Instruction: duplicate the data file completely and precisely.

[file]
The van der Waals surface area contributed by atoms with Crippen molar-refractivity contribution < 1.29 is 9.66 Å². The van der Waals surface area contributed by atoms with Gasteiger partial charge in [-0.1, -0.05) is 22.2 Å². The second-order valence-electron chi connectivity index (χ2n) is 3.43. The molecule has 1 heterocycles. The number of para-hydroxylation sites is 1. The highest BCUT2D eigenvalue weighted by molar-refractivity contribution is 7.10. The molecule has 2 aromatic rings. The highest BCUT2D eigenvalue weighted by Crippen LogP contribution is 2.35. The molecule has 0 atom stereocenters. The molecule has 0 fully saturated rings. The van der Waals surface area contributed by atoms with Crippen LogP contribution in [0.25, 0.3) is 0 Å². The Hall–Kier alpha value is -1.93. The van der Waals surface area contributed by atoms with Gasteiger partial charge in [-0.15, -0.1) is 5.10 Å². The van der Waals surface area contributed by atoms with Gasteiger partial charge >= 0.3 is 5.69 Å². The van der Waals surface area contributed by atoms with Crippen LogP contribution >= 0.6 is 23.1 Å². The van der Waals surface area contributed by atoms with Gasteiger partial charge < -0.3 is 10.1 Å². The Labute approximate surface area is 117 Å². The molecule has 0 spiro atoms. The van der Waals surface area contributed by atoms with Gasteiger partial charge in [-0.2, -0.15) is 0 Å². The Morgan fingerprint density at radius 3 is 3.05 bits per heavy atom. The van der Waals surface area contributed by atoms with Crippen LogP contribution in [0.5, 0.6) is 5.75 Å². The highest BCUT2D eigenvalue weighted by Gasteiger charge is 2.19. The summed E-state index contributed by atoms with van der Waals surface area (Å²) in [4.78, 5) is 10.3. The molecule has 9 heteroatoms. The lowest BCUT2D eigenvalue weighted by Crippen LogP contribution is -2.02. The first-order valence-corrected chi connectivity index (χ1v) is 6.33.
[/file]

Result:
The van der Waals surface area contributed by atoms with Crippen molar-refractivity contribution < 1.29 is 9.66 Å². The van der Waals surface area contributed by atoms with Gasteiger partial charge in [-0.1, -0.05) is 22.2 Å². The second-order valence-electron chi connectivity index (χ2n) is 3.43. The molecule has 1 heterocycles. The number of para-hydroxylation sites is 1. The highest BCUT2D eigenvalue weighted by molar-refractivity contribution is 7.10. The molecule has 2 aromatic rings. The highest BCUT2D eigenvalue weighted by Crippen LogP contribution is 2.35. The molecule has 0 atom stereocenters. The molecule has 0 fully saturated rings. The van der Waals surface area contributed by atoms with Crippen LogP contribution in [0.25, 0.3) is 0 Å². The Hall–Kier alpha value is -1.93. The van der Waals surface area contributed by atoms with Gasteiger partial charge in [-0.15, -0.1) is 5.10 Å². The van der Waals surface area contributed by atoms with Gasteiger partial charge >= 0.3 is 5.69 Å². The van der Waals surface area contributed by atoms with Crippen LogP contribution >= 0.6 is 23.1 Å². The van der Waals surface area contributed by atoms with Gasteiger partial charge < -0.3 is 10.1 Å². The Labute approximate surface area is 117 Å². The molecule has 0 spiro atoms. The van der Waals surface area contributed by atoms with Gasteiger partial charge in [-0.2, -0.15) is 0 Å². The Morgan fingerprint density at radius 3 is 3.05 bits per heavy atom. The van der Waals surface area contributed by atoms with Crippen LogP contribution in [0.5, 0.6) is 5.75 Å². The highest BCUT2D eigenvalue weighted by Gasteiger charge is 2.19. The summed E-state index contributed by atoms with van der Waals surface area (Å²) in [4.78, 5) is 10.3. The molecule has 9 heteroatoms. The lowest BCUT2D eigenvalue weighted by Crippen LogP contribution is -2.02. The first-order valence-corrected chi connectivity index (χ1v) is 6.33.